Meet our new penguin chick! What should we name him?
April 10, 2013
Update on May 3: We’ve selected the following three finalist penguin chick names submitted from the public based on originality and connection to the Academy’s mission:
- Alto – In honor of Althea Westphal, the dedicated founder of SANCCOB, a non-profit organization dedicated to the protection and conservation of threatened seabirds, like African penguins, in the wild. Submitted by Noemie H. from Berkeley.
- Amanzi – Amanzi means “water” in Zulu, a widely spoken language in southern Africa, the African penguin’s natural coastal habitat. Submitted by Audrey A. from Petaluma.
- Linus – In honor of Carolus Linnaeus, the taxonomist who originally described the African penguin species in 1758. Submitted by Corey M. from Fairfield.
Vote for your favorite name by May 10 – the name with the most votes will be the winner!
Join us to find out our new penguin chick’s name at a Naming Ceremony on May 16 at 10:00 am in African Hall.
Today, biologists introduced a male penguin chick to the African penguin exhibit. Hatched on January 28, 2013, the chick is just over two months old and, until today, has been living with his parents in a private nest off of public view to give the family a chance to bond. Now that he’s on display, he needs a name! From now until April 30, submit your ideas to our Name the Penguin Chick Contest.
The Academy has a long and successful history of breeding African penguins as part of the Association of Zoos and Aquariums’ Species Survival Plan (SSP) for this endangered species, but this chick marks the first hatched at the new Academy building, which opened in late 2008. African penguins were classified as an endangered species in 2010 and are at very high risk of extinction in the wild. The SSP’s aim is to maintain the genetic diversity of captive populations through controlled breeding and collaborative exchange of offspring among partner zoos and aquariums.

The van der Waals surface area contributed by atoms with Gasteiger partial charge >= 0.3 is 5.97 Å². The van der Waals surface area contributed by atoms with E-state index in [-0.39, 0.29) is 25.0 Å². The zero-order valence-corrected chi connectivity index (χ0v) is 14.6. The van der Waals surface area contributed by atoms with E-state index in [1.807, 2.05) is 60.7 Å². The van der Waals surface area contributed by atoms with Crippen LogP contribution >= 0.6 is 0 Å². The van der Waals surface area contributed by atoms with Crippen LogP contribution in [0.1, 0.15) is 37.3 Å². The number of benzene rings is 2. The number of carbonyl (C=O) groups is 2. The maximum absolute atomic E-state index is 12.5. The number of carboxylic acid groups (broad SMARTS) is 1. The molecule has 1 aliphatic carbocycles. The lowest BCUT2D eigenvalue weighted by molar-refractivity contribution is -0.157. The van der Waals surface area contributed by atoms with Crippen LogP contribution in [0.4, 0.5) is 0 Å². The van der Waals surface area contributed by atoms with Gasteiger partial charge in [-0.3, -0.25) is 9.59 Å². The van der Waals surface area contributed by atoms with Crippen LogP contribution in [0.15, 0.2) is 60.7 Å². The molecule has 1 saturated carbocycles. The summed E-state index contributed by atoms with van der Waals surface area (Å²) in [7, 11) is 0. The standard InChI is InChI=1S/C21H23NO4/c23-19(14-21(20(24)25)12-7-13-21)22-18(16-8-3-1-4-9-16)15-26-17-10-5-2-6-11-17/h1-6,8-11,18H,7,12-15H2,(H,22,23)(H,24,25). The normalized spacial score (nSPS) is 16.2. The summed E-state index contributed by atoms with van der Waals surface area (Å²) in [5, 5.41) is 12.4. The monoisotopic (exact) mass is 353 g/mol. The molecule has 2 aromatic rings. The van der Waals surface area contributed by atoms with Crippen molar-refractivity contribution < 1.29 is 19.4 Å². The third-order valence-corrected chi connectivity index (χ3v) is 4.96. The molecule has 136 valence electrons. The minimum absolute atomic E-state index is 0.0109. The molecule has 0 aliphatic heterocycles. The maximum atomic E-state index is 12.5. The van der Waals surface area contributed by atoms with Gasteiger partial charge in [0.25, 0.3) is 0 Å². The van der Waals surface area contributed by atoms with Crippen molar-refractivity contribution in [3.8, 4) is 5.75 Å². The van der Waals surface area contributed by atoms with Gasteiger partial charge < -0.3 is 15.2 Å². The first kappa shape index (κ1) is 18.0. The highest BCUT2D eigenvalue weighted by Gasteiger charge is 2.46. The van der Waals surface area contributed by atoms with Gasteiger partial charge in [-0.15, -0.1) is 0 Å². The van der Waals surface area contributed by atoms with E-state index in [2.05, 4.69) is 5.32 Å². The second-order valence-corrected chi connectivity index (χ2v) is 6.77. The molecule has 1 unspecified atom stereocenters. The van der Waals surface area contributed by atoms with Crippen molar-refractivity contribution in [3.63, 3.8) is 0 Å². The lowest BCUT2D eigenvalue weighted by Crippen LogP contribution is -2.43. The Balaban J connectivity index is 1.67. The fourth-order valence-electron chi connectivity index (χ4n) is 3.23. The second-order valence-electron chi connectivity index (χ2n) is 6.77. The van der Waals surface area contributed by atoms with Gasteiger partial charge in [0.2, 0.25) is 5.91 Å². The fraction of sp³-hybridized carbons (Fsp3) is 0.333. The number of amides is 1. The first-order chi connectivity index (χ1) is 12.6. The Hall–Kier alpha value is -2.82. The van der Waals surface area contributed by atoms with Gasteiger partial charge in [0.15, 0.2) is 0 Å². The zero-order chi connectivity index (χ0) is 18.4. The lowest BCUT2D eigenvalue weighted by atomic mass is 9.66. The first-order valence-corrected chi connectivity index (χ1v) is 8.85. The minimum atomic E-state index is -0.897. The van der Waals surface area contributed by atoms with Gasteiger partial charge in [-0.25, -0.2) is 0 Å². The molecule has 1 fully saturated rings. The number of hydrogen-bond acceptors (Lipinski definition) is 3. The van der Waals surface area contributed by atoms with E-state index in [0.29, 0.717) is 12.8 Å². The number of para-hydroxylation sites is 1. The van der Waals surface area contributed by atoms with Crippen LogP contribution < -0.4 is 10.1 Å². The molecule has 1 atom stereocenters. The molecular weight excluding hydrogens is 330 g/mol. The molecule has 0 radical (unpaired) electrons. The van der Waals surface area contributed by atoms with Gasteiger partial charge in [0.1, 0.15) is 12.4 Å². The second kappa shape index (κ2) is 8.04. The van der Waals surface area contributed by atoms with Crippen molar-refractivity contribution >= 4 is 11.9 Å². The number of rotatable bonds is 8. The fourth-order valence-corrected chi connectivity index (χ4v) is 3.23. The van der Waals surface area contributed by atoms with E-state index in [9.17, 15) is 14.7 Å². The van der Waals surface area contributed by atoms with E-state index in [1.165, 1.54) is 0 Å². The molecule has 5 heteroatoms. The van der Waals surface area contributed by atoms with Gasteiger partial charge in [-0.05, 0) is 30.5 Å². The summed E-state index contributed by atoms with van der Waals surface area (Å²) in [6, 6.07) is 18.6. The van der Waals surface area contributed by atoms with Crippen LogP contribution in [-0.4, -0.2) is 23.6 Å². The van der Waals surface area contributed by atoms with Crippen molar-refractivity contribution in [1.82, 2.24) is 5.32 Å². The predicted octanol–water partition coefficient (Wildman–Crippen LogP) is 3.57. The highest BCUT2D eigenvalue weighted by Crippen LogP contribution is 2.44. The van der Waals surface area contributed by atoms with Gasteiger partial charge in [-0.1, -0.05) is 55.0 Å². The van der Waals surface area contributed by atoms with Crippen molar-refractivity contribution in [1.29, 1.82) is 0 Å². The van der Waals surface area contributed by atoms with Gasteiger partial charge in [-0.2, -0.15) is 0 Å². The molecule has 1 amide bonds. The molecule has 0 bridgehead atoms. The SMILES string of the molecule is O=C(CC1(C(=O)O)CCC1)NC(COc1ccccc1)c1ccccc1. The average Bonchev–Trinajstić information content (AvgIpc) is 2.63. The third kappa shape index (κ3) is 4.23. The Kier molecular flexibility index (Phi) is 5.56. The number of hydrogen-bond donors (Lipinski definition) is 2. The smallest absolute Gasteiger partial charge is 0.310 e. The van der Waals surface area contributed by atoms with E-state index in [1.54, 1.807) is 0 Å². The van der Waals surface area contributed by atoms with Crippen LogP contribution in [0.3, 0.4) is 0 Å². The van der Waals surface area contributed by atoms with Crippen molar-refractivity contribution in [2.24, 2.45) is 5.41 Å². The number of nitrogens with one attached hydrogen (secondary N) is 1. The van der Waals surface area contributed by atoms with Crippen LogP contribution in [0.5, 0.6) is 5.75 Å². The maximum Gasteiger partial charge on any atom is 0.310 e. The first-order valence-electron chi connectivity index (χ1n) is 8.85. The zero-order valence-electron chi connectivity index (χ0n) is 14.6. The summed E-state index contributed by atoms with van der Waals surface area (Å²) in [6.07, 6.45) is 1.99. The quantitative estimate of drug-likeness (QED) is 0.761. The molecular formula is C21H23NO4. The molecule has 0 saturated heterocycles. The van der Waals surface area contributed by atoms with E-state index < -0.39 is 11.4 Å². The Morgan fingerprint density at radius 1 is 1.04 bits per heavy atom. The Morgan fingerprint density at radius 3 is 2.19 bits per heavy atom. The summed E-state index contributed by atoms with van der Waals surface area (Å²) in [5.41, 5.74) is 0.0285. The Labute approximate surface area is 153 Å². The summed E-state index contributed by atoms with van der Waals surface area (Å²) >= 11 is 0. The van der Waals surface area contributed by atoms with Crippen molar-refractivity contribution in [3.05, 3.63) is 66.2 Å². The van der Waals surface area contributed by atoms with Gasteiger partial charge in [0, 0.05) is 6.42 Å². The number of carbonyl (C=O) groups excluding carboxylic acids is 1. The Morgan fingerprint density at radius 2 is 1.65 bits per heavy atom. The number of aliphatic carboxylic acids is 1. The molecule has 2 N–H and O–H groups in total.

The chick’s parents, Robben (father) and Ty (mother), are a recommended breeding pair due to their genetically valuable gene pools. Like all new parents, the pair has kept close watch over their new arrival, taking turns caring for the bird, as biologists monitored his progress carefully. On average, it takes one year for African penguins to lose their juvenile plumage and develop their tuxedo-like appearance. So for the foreseeable future, you can recognize him in the exhibit or on the penguin cams by his grey and white coloration.
At the conclusion of the penguin naming contest, Academy staff will select the top three names based on originality and connection to the Academy’s mission to explore, explain and sustain life, including the African Penguin SSP program. The final three names will be put out to public vote, and the winning name will be announced during a naming ceremony in May.